The Word


The spread of a regional quirk

By Jan Freeman
August 2, 2009

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I SPENT LAST WEEK in Ohio, catching up with family, and the very day I arrived, my mother said something like this: “We get our fresh vegetables at Schild’s anymore.”

I might not have noticed it, but as it happens, I had just received an anxious e-mail on the subject of “positive anymore,” as the usage is called. “It struck me as very strange,” recalled John Fogle, who first heard it at college in Ohio, several decades ago, and it still sounds odd today. Worse yet, he said, “It seems to be gaining acceptance. Horrors!”

But there’s no need for Easterners like Fogle to be horrified. Positive anymore isn’t such a radical departure from the recognized-everywhere uses of anymore, with negatives (stated or implied) and in questions:

I can’t remember names anymore. (I once could.)

You rarely see this kind of heroism anymore. (You once did.)

Do you play hockey anymore? (You used to; do you still?)

Positive anymore also means “nowadays,” but it reverses the assumption about past behavior: “Anymore, I play a lot of tennis” says that you didn’t in the past, and now you do.

The usage has long been considered a feature of the US Midland dialect regions, spreading south and west with the migration of settlers. But Fogle’s suspicion, it seems, is correct: Positive anymore “appears to be spreading,” the American Heritage Dictionary says in a regional note.

Even if it’s new to your neighborhood, the usage is no upstart. According to a 1998 entry in the online Mavens’ Word-of-the-Day series, positive anymore dates to the 1850s in America, and it has been quite common since the 1930s. The usage “is also found in parts of Ireland, and some linguists have suggested that it is of Irish or Scots-Irish origin.” And it’s not a hick expression: “it is used by speakers of all educational levels.”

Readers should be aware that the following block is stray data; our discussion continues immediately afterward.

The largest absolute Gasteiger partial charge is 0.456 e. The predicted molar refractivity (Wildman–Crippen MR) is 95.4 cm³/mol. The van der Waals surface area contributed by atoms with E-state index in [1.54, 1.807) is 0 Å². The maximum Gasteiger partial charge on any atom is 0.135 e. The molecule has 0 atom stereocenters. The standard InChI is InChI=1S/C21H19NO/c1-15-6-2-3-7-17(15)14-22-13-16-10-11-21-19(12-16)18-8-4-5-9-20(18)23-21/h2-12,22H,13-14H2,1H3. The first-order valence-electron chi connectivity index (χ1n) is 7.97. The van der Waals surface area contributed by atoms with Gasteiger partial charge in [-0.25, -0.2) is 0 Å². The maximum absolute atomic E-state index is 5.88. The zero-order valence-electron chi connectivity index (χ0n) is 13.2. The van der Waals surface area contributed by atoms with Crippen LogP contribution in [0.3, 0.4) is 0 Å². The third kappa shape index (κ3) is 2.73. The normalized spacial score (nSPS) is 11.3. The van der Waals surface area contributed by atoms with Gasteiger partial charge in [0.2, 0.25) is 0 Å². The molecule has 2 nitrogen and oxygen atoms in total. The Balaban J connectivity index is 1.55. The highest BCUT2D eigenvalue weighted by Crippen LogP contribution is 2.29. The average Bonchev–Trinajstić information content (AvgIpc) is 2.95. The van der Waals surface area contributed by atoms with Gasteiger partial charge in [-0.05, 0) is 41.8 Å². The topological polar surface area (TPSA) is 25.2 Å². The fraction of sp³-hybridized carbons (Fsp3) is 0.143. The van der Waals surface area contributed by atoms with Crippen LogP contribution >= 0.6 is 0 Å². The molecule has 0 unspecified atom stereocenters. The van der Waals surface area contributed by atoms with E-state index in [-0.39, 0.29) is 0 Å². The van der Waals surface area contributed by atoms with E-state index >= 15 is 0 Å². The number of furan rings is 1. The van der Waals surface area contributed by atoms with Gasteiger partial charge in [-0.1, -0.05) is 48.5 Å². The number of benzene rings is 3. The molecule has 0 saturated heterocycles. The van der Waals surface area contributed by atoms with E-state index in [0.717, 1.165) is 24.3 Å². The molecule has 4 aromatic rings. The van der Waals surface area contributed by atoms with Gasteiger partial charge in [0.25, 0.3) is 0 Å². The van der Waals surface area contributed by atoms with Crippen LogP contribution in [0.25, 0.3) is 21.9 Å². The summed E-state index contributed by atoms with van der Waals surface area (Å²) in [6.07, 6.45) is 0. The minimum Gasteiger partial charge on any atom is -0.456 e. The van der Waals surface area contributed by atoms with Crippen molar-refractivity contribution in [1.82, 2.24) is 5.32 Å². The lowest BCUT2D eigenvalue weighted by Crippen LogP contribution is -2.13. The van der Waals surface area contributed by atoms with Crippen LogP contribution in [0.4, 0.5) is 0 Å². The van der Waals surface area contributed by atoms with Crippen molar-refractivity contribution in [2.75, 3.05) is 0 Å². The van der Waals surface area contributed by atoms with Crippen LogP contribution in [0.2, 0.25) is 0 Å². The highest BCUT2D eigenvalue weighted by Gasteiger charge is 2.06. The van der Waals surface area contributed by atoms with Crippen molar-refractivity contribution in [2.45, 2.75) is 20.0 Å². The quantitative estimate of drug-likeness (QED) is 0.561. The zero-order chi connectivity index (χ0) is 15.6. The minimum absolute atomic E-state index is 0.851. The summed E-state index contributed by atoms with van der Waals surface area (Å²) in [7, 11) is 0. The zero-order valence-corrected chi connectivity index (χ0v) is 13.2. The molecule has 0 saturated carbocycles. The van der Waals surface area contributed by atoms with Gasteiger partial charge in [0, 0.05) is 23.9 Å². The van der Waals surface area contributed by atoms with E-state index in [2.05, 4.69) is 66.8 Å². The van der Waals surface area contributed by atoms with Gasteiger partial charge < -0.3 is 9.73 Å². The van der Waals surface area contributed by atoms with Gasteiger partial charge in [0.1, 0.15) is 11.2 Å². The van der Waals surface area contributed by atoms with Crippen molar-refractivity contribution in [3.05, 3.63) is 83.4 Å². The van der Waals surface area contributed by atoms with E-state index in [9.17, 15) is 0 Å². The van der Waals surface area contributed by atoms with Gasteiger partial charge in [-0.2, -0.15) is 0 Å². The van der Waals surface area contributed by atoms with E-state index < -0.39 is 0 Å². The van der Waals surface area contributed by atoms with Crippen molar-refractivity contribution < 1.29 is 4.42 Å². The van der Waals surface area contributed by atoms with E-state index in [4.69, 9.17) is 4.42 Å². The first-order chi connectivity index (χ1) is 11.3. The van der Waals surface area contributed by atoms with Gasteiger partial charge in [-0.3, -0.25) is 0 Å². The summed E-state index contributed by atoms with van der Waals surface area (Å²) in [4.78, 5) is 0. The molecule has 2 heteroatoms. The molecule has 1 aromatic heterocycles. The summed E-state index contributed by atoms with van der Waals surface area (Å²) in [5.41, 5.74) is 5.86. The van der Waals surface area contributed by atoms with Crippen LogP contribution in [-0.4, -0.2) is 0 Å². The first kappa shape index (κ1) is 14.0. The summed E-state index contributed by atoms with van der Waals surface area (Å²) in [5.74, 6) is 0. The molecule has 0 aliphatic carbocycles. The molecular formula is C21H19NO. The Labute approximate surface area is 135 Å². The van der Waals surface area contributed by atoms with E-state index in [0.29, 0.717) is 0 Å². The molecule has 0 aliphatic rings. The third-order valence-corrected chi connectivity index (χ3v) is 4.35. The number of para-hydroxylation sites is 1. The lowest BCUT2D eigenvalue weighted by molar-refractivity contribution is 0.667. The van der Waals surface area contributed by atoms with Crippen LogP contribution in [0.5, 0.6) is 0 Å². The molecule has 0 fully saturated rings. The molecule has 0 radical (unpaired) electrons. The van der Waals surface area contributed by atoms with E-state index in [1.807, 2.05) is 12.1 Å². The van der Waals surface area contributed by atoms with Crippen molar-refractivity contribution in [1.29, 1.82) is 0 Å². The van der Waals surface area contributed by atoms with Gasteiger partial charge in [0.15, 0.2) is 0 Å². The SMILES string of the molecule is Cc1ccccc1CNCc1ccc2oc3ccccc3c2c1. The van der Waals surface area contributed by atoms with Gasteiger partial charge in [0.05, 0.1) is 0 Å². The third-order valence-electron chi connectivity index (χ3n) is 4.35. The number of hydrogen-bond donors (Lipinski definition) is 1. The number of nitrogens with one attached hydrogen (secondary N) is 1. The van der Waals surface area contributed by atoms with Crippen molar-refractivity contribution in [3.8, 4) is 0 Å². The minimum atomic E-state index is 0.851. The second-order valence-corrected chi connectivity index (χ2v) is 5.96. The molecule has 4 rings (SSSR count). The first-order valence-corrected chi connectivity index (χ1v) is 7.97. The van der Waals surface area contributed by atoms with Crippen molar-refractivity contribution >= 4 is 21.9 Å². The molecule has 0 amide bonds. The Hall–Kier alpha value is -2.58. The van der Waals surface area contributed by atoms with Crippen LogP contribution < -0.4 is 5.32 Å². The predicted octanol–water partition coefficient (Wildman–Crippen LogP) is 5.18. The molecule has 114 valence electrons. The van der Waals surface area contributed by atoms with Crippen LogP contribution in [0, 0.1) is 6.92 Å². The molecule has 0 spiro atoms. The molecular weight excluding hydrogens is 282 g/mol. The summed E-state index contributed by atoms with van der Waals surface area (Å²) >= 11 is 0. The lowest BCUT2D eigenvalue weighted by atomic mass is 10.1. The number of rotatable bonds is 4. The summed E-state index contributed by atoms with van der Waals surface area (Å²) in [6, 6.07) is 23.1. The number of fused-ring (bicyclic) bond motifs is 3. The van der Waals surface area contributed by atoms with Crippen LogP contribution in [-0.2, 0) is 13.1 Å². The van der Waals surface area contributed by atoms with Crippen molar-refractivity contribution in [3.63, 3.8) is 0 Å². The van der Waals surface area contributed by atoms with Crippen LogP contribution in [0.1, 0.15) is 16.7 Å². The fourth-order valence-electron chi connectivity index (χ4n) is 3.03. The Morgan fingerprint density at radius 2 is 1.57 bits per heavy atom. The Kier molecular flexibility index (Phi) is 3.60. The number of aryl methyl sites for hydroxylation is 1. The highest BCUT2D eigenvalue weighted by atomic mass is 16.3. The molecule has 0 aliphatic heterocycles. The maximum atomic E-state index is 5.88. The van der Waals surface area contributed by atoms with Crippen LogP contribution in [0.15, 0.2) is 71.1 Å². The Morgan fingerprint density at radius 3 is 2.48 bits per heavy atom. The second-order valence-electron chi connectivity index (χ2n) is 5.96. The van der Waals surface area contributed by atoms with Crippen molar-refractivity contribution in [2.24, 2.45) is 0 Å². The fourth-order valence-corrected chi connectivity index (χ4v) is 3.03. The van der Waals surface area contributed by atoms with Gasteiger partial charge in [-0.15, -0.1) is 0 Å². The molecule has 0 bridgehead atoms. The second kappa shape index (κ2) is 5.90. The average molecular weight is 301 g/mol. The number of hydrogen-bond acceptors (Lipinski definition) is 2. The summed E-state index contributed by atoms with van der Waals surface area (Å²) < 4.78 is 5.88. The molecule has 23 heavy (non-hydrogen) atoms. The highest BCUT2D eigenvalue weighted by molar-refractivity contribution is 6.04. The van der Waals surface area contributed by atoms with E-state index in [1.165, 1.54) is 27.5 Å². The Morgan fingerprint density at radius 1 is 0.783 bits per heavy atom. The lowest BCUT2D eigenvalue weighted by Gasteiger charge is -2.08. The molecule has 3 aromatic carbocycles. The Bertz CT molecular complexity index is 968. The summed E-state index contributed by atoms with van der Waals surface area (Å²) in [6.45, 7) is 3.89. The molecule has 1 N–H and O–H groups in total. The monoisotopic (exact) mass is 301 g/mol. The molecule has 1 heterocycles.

The tradition-minded Northeast, the Mavens’ report says, is the region most reluctant to adopt positive anymore. That’s not especially surprising. Still, you’d think the people who embraced “so don’t I” as an expression of enthusiastic agreement might find room in their hearts and vocabularies for another useful oddity.

. . .

FURTHER AGGRAVATIONS: A few weeks back, I wrote about the aggravate debate - can it mean “annoy,” or should it mean only “worsen”? - after the question came up on the New York Times’s usage blog, “After Deadline.” The sample sentence under scrutiny said that President Obama had “aggravated powerful players in Congress {hellip} then moved to assuage them.”

It was the word assuage that aggravated Maria Sachs of Belmont. “Did no one squawk about that?” she asked in an e-mail. “One assuages feelings, not people.” And in fact, several commenters at the Times had squawked - or at least gently questioned the propriety of applying assuage to individuals, rather than to their concerns or conditions.

I had paused, myself, over the usage: Surely we assuage hunger, thirst, grief, and guilt, rather than the people who experience them? But no: It’s also legitimate to assuage the afflicted person, and has been since the 14th century, according to the Oxford English Dictionary.

Assuage, meaning “calm, appease, soothe” - it’s related to suave - was even used intransitively, once upon a time. The OED quotes the King James Bible (1611): “the waves assuaged.” And Wordnik, the new word website, links to an account of a settlement in Manitoba in the early 19th century: “On the 22nd of May the waters commenced to assuage.”

That usage is no longer current, but people are still frequently assuaged: Just last week, White House press secretary Robert Gibbs addressed the question of the president’s Honolulu birth certificate: “If I had some DNA, it wouldn’t assuage those that don’t believe [Obama] was born here.” It’s a minority usage, but it’s far from obsolete.

. . .

BUYER’S MARKET: Frank Biondi of Pittsburgh notes that though dictionaries still list the original definition of consumerism - “consumer protection” or “actions to secure the rights of consumers” - today we use the word mainly with its second meaning, “materialism, or obsessive consumption.” He wants to know: “Who stole its proud heritage?”

The online OED, which revised its consumerism entry in June, offers some clues. Its earliest example of the “bad” consumerism comes from a 1960 issue of the American Catholic Sociological Review, deploring consumerism as “consumption for consumption’s sake.”

Based on that date, I’d guess that the word’s change in meaning was simply following the money. Once Americans began to think of spending as recreation rather than a risky necessity, the “consumer protection” sense lost its relevance; to critics of the booming retail culture, consumers needed protection from themselves, not from greedy producers. Who stole consumerism? Nobody: We traded it for the glorious mess of postwar prosperity.

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